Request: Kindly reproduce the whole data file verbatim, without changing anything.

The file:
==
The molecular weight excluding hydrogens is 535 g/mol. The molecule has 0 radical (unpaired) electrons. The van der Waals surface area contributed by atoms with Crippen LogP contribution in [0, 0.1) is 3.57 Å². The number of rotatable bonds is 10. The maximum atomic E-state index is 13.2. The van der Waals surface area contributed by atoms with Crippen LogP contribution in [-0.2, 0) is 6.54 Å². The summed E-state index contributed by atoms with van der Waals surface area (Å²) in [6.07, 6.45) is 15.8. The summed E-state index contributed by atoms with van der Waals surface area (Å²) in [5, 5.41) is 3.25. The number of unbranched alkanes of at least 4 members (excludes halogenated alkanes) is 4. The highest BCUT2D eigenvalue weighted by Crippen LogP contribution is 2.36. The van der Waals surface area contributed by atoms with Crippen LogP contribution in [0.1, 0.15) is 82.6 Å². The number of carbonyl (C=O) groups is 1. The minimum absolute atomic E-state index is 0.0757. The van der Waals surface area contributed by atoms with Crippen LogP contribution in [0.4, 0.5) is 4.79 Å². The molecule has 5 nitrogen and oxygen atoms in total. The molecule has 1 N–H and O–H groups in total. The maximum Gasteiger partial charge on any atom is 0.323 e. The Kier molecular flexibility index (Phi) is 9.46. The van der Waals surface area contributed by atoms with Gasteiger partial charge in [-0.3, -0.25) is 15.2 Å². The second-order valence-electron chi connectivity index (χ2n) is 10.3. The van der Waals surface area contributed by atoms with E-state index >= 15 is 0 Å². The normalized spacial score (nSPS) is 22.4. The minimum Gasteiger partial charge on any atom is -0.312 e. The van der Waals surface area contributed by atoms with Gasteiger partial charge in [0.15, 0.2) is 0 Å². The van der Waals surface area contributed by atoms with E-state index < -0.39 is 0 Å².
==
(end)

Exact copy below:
The molecular weight excluding hydrogens is 535 g/mol. The molecule has 0 radical (unpaired) electrons. The van der Waals surface area contributed by atoms with Crippen LogP contribution in [0, 0.1) is 3.57 Å². The number of rotatable bonds is 10. The maximum atomic E-state index is 13.2. The van der Waals surface area contributed by atoms with Crippen LogP contribution in [-0.2, 0) is 6.54 Å². The summed E-state index contributed by atoms with van der Waals surface area (Å²) in [6.07, 6.45) is 15.8. The summed E-state index contributed by atoms with van der Waals surface area (Å²) in [5, 5.41) is 3.25. The number of unbranched alkanes of at least 4 members (excludes halogenated alkanes) is 4. The highest BCUT2D eigenvalue weighted by Crippen LogP contribution is 2.36. The van der Waals surface area contributed by atoms with Crippen LogP contribution in [0.1, 0.15) is 82.6 Å². The number of carbonyl (C=O) groups is 1. The minimum absolute atomic E-state index is 0.0757. The van der Waals surface area contributed by atoms with Crippen LogP contribution in [0.4, 0.5) is 4.79 Å². The molecule has 5 nitrogen and oxygen atoms in total. The molecule has 1 N–H and O–H groups in total. The maximum Gasteiger partial charge on any atom is 0.323 e. The Kier molecular flexibility index (Phi) is 9.46. The van der Waals surface area contributed by atoms with Gasteiger partial charge in [-0.3, -0.25) is 15.2 Å². The second-order valence-electron chi connectivity index (χ2n) is 10.3. The van der Waals surface area contributed by atoms with E-state index >= 15 is 0 Å². The normalized spacial score (nSPS) is 22.4. The minimum Gasteiger partial charge on any atom is -0.312 e. The van der Waals surface area contributed by atoms with Gasteiger partial charge in [0.15, 0.2) is 0 Å². The van der Waals surface area contributed by atoms with E-state index < -0.39 is 0 Å².